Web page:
Do you suffer from knee pain? The experience can differ from person to person. Some feel a dull pain, others actually endure stabbing or searing sensations. The pain can happen suddenly, or show a pattern, emerging after physical activity or at night. Some go through it constantly, others have ‘episodes’ that come and go. Some pain is localized at the knee, while others feel it spread to the hips and back.
There are many causes of knee pain. However, most people dismiss it as a problem of age or strain from sports, and very few actually bother with a trip to the doctor. However, knee pain can be a sign of something more serious. Here are some things you need to know.
The first thing to do is to look at your knee joint. Does it look deformed or out of shape? Is it swollen? Do you notice any discoloration below the knee area?
Another thing to consider is the pain itself. Is it accompanied by numbness? Does it interfere with movement? If you are no longer able to put your weight on the leg, or even to straighten or bend the knee, you need to see a doctor immediately. Also be on the lookout for pain that seems to intensify, despite any efforts to rest or to take medication and other treatment.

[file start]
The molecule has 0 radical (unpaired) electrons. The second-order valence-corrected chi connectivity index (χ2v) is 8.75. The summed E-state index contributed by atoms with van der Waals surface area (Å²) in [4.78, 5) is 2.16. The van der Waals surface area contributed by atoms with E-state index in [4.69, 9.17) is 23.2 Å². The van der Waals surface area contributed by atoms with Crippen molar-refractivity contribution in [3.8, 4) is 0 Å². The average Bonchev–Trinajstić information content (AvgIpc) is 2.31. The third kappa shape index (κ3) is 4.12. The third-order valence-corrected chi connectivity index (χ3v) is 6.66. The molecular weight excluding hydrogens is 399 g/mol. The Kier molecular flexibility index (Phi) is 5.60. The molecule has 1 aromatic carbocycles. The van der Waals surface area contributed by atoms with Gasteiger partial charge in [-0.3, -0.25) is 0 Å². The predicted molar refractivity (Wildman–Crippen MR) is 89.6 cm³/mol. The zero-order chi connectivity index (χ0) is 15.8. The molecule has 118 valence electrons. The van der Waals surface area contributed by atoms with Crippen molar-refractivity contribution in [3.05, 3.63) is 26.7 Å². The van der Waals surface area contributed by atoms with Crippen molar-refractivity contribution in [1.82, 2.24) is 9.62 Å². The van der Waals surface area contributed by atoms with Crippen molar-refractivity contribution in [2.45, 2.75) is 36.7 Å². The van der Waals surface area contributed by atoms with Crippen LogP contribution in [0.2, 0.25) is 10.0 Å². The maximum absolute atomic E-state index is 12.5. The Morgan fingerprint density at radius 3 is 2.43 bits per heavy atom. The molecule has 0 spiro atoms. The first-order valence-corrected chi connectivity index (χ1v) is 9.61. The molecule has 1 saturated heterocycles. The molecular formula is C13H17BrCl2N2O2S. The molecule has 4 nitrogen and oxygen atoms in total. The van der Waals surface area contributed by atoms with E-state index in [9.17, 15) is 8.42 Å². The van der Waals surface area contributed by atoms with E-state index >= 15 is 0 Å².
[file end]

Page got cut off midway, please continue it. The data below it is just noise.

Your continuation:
Since knee pain can be caused by a number of things, you need to see a doctor and give him enough information on the history of your symptoms. Tell him when the pain started, where you usually feel it, the intensity of the pain (on a scale of 1 to 10), and the type of pain (throbbing or searing? Intermittent or constant? Does it stay the same or intensify and radiate to other parts of the body?). Also tell him about other medical conditions you have.
Your doctor will examine your knee and the way you walk, and probably examine other joints (such as ankles or wrists) for similar problems. You may need to get tests like x-rays, MRI scans, and CT scans. This will help look for any hidden fractures, dislocations, and torn ligaments or cartilage. You may also need to take urine and blood tests to find out if you have any infections or inflammatory diseases.
Don’t be afraid to ask your doctor questions and raise any concerns about your knee pain. Read our article on how to get the most out of your doctor’s visit—it will help you prepare for your appointment and get the information you need and deserve.